Tax Avoidance – A question of corporate culture and morals

By Declan Mordaunt
TINZ Member with Delegated Authority

This is not a technical article on what is or how to detect tax avoidance. That said, it's necessary for any conversation on the topic to observe that many people incorrectly think they can easily spot and discuss the topic without understanding the real world.

Let me first note that they are three terms that need consideration:

  1. Tax Planning
  2. Tax Evasion and
  3. Tax Avoidance

These easily overlap. Let me dispense with the second term first. Tax evasion is where a person blatantly ignores the law. Simple examples include the builder who works for cash under the table or the retailer who fails to disclose cash sales. There is no question that income tax and probably GST is payable but not paid. This is morally wrong and clearly illegal.

Tax planning is far more complex. Those accused of tax avoidance will normally counteract by saying that they have merely planned their affairs in a way that legitimately minimises their tax liability. Let’s look at some simple examples before treading into more complex territories.

  1. A taxpayer with a large sum to invest has a choice of investing directly and paying tax at 39% on the investment income or placing the funds in a Portfolio Investment Entity (PIE) and limiting the top tax rate to 28%.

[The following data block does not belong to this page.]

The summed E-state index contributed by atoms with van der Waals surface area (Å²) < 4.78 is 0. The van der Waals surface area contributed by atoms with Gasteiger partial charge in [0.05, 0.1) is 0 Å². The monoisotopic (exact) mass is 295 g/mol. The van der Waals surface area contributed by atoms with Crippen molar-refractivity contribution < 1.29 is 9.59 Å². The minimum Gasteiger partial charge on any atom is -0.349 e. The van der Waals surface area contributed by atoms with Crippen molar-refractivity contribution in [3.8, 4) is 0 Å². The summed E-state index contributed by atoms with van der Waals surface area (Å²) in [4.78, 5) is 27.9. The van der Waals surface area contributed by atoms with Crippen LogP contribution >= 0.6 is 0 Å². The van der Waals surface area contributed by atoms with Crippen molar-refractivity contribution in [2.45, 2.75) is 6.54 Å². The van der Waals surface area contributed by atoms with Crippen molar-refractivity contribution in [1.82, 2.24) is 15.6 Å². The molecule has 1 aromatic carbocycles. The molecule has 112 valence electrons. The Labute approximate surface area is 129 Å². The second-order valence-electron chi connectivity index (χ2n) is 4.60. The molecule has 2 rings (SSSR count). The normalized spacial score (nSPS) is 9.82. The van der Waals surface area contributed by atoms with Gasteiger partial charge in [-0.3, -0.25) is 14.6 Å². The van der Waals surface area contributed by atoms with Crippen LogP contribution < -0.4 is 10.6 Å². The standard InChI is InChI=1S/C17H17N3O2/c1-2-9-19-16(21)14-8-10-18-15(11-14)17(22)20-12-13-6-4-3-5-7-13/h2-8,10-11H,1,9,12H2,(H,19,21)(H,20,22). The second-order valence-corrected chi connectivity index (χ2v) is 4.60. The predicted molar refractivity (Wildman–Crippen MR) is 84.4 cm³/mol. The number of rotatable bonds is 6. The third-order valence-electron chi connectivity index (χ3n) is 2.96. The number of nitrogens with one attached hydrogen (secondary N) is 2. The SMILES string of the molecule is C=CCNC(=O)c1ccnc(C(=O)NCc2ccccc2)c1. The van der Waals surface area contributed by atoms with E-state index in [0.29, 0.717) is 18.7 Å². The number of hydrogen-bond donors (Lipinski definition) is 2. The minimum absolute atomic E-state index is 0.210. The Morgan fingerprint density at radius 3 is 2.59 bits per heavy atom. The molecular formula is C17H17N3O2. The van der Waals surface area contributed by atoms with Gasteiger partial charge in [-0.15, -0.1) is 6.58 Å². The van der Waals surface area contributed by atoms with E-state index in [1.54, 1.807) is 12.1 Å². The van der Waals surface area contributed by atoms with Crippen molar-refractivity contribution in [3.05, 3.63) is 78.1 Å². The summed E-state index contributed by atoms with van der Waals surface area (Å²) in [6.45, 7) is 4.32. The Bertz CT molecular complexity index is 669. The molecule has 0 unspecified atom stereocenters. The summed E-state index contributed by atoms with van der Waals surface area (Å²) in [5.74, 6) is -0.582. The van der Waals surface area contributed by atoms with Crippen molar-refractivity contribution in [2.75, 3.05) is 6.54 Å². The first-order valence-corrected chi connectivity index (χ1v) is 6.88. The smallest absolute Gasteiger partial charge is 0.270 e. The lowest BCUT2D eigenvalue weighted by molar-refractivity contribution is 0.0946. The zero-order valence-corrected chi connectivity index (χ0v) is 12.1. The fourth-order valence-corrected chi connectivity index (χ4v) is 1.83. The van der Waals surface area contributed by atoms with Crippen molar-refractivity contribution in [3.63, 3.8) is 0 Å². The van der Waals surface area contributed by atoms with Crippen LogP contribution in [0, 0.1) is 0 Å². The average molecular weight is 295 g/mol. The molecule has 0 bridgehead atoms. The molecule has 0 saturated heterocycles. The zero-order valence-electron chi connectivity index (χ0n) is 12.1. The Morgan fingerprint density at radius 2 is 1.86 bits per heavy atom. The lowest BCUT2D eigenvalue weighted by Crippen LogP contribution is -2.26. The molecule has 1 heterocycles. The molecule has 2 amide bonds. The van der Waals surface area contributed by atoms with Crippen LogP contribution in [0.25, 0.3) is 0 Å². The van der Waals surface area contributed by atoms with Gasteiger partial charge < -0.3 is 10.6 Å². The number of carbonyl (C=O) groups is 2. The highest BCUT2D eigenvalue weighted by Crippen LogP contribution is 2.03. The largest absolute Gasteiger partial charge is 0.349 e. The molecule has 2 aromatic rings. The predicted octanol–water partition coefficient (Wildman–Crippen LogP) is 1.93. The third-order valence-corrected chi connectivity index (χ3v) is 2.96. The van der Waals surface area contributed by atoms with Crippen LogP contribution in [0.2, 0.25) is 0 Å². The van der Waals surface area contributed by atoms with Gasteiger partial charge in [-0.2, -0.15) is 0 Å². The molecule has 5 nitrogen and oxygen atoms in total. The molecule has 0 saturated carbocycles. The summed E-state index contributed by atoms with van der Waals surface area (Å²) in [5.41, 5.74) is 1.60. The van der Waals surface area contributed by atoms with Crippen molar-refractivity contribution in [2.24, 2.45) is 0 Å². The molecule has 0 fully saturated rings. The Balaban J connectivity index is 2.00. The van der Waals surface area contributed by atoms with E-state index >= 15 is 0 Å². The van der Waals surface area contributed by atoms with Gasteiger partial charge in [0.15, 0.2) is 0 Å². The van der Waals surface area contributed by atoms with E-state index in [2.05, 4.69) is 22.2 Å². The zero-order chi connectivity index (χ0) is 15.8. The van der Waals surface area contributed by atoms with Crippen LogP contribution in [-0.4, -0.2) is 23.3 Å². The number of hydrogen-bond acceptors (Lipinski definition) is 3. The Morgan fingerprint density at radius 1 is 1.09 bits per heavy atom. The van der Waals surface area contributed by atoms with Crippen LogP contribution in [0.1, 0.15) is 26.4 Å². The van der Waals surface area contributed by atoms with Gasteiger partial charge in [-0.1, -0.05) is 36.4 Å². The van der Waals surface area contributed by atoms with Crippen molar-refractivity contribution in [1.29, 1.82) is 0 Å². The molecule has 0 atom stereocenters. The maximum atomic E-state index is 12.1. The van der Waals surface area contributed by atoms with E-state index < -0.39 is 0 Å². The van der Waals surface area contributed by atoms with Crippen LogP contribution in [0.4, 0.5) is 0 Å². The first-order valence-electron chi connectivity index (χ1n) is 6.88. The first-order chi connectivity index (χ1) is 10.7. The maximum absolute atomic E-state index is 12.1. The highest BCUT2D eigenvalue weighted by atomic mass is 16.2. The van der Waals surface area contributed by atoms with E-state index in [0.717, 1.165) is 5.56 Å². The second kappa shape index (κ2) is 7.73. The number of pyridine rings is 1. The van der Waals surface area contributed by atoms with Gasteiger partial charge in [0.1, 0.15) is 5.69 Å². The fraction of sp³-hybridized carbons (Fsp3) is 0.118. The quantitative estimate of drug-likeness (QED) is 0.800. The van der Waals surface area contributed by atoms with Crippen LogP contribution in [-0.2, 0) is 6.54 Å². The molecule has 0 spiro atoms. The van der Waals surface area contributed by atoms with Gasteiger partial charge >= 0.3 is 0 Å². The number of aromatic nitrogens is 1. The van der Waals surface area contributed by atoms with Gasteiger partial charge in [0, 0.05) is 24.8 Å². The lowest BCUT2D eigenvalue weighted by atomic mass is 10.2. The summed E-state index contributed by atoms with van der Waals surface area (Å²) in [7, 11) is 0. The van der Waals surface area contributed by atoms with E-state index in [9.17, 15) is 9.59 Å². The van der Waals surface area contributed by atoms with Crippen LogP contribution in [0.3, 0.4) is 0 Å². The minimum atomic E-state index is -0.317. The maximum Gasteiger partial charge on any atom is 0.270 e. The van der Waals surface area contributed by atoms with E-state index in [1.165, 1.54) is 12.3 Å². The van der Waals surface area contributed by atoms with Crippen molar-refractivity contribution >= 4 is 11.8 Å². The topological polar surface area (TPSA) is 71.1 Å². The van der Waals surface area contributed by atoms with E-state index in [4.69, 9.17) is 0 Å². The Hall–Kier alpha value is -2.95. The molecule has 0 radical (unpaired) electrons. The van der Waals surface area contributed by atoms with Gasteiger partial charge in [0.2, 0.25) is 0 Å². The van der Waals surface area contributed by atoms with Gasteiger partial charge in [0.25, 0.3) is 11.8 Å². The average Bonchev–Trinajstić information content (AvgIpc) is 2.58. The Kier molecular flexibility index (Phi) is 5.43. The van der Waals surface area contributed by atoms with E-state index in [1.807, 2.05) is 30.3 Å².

2. A taxpayer chooses to pay down their mortgage on their private home before     paying off their business loan (where the interest is tax deductible).
  3. A consultant forms a company to carry on their business and so limits the top tax rate to 28%.    
  4. A family decides to put their investments in a family trust and therefore reduces the top tax rate paid to 33%.

There are many examples of planning that reduces the tax payable by taxpayers making appropriate choices. Most would see the above examples as non offensive.

So, when does tax planning move over the line and become unacceptable tax avoidance? For example:

  1. Business manufactures a product in country A and sells to customers in country B. The majority of the profit is retained in country A (or vice versa).
  2. Business establishes a marketing business in a low tax country (country B). All exports are sold to that entity who in turn sells the product to a third country(country C). Products are shipped directly to country C.
  3. Establishing an international intellectual property company in a low tax country.
  4. Building company sells subsidiary property companies instead of selling individual properties.

Each of these could involve unacceptable tax planning or equally essential tax planning. To what extent are uncommercial steps inserted into the process for the ultimate objective of reducing a tax liability.

The most basic example is I) above. Profits need to be allocated between the countries so each country can get its “fair” share of tax but in turn each country will have its view on what is fair.